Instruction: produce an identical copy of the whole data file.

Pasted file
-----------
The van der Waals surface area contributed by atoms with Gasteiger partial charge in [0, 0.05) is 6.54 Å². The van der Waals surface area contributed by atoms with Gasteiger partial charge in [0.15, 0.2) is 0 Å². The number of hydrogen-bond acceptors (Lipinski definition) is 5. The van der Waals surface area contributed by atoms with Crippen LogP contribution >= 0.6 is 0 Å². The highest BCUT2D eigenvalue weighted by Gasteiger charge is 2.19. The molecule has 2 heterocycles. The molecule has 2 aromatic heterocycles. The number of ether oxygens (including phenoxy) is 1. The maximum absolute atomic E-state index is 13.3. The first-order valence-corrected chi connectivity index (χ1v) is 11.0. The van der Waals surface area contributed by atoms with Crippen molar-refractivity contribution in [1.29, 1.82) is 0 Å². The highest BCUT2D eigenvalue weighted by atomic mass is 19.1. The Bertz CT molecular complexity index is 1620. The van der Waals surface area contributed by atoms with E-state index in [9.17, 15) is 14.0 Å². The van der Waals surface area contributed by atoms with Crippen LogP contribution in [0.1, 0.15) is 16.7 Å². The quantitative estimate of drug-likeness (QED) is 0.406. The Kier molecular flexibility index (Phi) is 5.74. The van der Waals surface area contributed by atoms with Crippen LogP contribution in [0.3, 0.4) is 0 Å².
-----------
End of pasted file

The van der Waals surface area contributed by atoms with Gasteiger partial charge in [0, 0.05) is 6.54 Å². The van der Waals surface area contributed by atoms with Gasteiger partial charge in [0.15, 0.2) is 0 Å². The number of hydrogen-bond acceptors (Lipinski definition) is 5. The van der Waals surface area contributed by atoms with Crippen LogP contribution >= 0.6 is 0 Å². The highest BCUT2D eigenvalue weighted by Gasteiger charge is 2.19. The molecule has 2 heterocycles. The molecule has 2 aromatic heterocycles. The number of ether oxygens (including phenoxy) is 1. The maximum absolute atomic E-state index is 13.3. The first-order valence-corrected chi connectivity index (χ1v) is 11.0. The van der Waals surface area contributed by atoms with Crippen molar-refractivity contribution in [1.29, 1.82) is 0 Å². The highest BCUT2D eigenvalue weighted by atomic mass is 19.1. The Bertz CT molecular complexity index is 1620. The van der Waals surface area contributed by atoms with E-state index in [9.17, 15) is 14.0 Å². The van der Waals surface area contributed by atoms with Crippen LogP contribution in [0.1, 0.15) is 16.7 Å². The quantitative estimate of drug-likeness (QED) is 0.406. The Kier molecular flexibility index (Phi) is 5.74. The van der Waals surface area contributed by atoms with Crippen LogP contribution in [0.3, 0.4) is 0 Å².